The money or the box containing the baggy green cap?

Luke Doherty Roar Guru

By Luke Doherty, Luke Doherty is a Roar Guru

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    A "baggy green" cricket cap worn by all-rounder Keith Miller in 1956 is shown in Melbourne, Wednesday, Dec. 6, 2006. The hat is one of 1,017 lots of cricket memorabilia to be auctioned over two days at Charles Leskie Auctions and is expected to fetch at least $20,000. AAP Image/Julian Smith

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    It’s an interesting proposition; the money or the box containing a baggy green cap?

    An Australian Cricketers’ Association (ACA) survey appearing in News Limited papers at the weekend found that 92% of respondents believed a baggy green cap was more important than a $1 million contract with an Indian Premier League franchise.

    110 current international and state players were surveyed and if you believe the results then the shortest form of the game doesn’t mean as much as it used to.

    Last year, according to ACA chief executive Paul Marsh, 64% answered baggy green cap and 36% a $1m deal.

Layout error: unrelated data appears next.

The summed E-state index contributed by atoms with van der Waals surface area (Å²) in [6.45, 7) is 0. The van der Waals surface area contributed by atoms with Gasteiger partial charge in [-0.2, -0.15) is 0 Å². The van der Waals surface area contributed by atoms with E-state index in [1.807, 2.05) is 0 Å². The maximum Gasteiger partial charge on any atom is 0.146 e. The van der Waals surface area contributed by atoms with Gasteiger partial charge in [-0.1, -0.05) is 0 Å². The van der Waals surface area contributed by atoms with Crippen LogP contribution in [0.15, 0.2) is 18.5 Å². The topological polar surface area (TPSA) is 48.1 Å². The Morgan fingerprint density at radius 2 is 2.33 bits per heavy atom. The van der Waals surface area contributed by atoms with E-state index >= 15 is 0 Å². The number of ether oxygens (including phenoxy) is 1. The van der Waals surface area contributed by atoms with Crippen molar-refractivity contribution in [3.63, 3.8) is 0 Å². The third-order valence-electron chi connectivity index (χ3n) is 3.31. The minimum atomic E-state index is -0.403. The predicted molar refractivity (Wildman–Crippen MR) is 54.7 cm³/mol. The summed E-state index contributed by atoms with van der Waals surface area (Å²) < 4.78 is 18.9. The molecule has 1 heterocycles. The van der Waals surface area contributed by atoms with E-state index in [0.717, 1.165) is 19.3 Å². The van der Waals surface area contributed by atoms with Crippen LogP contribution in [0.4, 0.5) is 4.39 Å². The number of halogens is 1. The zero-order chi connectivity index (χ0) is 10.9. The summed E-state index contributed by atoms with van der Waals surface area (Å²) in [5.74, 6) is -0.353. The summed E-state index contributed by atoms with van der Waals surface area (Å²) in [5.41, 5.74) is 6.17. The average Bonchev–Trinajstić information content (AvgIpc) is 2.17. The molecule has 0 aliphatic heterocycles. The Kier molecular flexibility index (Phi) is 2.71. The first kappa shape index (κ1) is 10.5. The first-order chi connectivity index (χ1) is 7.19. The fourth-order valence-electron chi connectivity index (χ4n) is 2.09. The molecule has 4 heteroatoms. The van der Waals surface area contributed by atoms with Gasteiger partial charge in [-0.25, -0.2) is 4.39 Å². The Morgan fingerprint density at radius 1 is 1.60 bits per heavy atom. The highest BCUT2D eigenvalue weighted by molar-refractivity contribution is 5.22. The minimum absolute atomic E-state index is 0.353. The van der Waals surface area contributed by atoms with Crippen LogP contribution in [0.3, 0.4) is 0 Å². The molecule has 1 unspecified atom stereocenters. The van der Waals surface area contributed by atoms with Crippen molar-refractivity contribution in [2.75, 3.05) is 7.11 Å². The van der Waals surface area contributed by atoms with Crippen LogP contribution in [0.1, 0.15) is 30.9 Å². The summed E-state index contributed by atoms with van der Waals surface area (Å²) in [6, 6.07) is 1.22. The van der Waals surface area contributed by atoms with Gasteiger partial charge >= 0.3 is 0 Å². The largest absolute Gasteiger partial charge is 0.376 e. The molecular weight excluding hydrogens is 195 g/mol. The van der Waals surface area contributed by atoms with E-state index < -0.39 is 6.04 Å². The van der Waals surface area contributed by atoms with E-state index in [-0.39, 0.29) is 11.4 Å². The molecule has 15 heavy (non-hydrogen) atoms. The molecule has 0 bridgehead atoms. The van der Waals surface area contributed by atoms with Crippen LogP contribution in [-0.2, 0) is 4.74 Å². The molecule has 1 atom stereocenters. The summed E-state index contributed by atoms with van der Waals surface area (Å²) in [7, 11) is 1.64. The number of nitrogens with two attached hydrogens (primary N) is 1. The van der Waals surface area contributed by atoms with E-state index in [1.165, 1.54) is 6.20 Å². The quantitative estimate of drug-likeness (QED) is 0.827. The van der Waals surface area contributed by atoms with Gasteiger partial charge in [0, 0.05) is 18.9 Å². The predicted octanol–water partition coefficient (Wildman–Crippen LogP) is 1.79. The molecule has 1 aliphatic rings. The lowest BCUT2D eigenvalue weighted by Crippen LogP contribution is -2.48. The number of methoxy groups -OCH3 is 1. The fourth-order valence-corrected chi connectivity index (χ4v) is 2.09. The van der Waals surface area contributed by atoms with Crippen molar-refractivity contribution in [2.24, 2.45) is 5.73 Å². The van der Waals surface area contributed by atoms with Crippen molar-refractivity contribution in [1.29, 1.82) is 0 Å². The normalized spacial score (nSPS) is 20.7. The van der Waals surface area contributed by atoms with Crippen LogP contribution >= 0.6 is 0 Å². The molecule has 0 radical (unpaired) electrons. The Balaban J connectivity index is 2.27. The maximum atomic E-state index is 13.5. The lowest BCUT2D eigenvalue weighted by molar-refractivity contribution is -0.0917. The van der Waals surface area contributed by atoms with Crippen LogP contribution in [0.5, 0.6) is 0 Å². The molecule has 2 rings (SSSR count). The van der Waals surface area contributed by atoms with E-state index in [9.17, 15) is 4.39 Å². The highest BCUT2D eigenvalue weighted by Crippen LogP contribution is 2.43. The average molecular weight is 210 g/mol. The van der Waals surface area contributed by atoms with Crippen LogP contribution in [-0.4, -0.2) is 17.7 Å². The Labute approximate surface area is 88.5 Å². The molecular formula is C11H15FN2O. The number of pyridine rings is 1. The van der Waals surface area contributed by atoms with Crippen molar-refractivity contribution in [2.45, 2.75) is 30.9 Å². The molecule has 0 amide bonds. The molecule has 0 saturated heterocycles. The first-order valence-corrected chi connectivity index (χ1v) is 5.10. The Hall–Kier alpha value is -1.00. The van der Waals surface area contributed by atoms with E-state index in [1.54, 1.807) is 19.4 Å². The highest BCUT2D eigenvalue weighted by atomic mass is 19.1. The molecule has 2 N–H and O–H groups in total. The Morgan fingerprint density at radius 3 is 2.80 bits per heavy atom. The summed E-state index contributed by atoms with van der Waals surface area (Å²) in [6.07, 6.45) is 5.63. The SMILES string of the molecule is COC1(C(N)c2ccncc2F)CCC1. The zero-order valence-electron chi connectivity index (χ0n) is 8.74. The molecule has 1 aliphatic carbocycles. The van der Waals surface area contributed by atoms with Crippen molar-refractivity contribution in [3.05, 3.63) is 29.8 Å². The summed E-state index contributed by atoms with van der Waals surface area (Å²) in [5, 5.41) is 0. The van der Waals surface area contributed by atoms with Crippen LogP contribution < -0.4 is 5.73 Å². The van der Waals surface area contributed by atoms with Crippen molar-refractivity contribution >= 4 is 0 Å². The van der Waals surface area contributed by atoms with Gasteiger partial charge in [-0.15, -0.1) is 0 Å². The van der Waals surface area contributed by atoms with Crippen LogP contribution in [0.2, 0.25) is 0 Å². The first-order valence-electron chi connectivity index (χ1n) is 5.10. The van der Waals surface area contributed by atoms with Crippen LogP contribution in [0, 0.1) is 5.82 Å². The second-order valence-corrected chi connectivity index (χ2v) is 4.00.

The question is which sample of players do you believe?

    Faced with the same choice which box would you have ticked?

    Surely you would have to be torn.

    The child in you who played backyard cricket with your mates until the sun went down and dinner hit the table would find it a ridiculous question.

    The baggy green cap was invaluable, sacred and the ultimate symbol of sporting significance.

    Phar Lap could win a million Melbourne Cups, but you’d rather see Sir Donald Bradman stroll out to the middle of the Sydney Cricket Ground with his baggy green on.

    For younger Roarers think Makybe Diva and Ricky Ponting.

    The adult in you would be concerned about mortgages, bills and the ever decreasing time on the career clock.

    You could be one injury away from having the word “former” placed before your profession.

    $1m to the adult looks incredibly enticing. The figure seems like something straight out of fantasy land, but the opportunity is real and present.

    That same amount of money to a child is meaningless. Nothing could match the prestige of that cap.

    Have 92% of those 110 current international and state players rediscovered that childlike love of cricket again?

    Was this year’s group less mercenary in nature than the class of 2011?

    Have players had enough of Test cricket being treated as a way to kill time between T20 games rather than the other way around?

    The realisation that a payday of such proportions is reserved for a select few might’ve set in, but that wasn’t the question.

    The question had to be answered as if everyone was Chris Gayle or Shane Watson.

    If 92% of the group of 110 players had the ability of those two men I’d find it extremely hard to believe such a large number would take the baggy green over the money.